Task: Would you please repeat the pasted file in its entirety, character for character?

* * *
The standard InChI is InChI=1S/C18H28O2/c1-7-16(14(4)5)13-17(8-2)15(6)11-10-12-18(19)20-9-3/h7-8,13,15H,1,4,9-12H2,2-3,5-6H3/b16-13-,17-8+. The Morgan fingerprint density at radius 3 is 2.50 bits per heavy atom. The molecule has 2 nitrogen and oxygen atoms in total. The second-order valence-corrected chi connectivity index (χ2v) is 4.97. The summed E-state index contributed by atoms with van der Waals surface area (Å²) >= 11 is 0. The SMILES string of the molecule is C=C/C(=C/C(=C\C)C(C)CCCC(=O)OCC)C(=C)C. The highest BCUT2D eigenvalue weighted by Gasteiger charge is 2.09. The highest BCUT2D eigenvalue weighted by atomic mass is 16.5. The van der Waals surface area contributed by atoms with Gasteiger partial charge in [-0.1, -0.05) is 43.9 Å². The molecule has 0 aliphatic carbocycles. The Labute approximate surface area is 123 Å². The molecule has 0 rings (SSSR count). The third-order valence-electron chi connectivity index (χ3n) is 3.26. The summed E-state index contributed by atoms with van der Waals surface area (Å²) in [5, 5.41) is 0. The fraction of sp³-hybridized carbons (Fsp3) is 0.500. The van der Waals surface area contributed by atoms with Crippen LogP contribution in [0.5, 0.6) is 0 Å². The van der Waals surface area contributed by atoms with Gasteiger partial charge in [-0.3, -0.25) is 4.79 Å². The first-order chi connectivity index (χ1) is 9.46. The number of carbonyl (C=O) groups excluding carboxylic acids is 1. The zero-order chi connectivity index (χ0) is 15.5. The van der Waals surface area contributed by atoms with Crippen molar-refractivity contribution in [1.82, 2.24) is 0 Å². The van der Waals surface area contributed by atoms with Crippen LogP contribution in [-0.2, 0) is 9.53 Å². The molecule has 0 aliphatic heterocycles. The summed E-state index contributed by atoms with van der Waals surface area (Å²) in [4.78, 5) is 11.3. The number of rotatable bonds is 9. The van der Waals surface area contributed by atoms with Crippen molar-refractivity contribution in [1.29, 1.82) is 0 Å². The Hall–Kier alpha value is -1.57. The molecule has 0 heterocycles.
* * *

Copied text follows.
The standard InChI is InChI=1S/C18H28O2/c1-7-16(14(4)5)13-17(8-2)15(6)11-10-12-18(19)20-9-3/h7-8,13,15H,1,4,9-12H2,2-3,5-6H3/b16-13-,17-8+. The Morgan fingerprint density at radius 3 is 2.50 bits per heavy atom. The molecule has 2 nitrogen and oxygen atoms in total. The second-order valence-corrected chi connectivity index (χ2v) is 4.97. The summed E-state index contributed by atoms with van der Waals surface area (Å²) >= 11 is 0. The SMILES string of the molecule is C=C/C(=C/C(=C\C)C(C)CCCC(=O)OCC)C(=C)C. The highest BCUT2D eigenvalue weighted by Gasteiger charge is 2.09. The highest BCUT2D eigenvalue weighted by atomic mass is 16.5. The van der Waals surface area contributed by atoms with Gasteiger partial charge in [-0.1, -0.05) is 43.9 Å². The molecule has 0 aliphatic carbocycles. The Labute approximate surface area is 123 Å². The molecule has 0 rings (SSSR count). The third-order valence-electron chi connectivity index (χ3n) is 3.26. The summed E-state index contributed by atoms with van der Waals surface area (Å²) in [5, 5.41) is 0. The fraction of sp³-hybridized carbons (Fsp3) is 0.500. The van der Waals surface area contributed by atoms with Crippen LogP contribution in [0.5, 0.6) is 0 Å². The van der Waals surface area contributed by atoms with Gasteiger partial charge in [-0.3, -0.25) is 4.79 Å². The first-order chi connectivity index (χ1) is 9.46. The number of carbonyl (C=O) groups excluding carboxylic acids is 1. The zero-order chi connectivity index (χ0) is 15.5. The van der Waals surface area contributed by atoms with Crippen molar-refractivity contribution in [1.82, 2.24) is 0 Å². The van der Waals surface area contributed by atoms with Crippen LogP contribution in [-0.2, 0) is 9.53 Å². The molecule has 0 aliphatic heterocycles. The summed E-state index contributed by atoms with van der Waals surface area (Å²) in [4.78, 5) is 11.3. The number of rotatable bonds is 9. The van der Waals surface area contributed by atoms with Crippen molar-refractivity contribution in [1.29, 1.82) is 0 Å². The Hall–Kier alpha value is -1.57. The molecule has 0 heterocycles.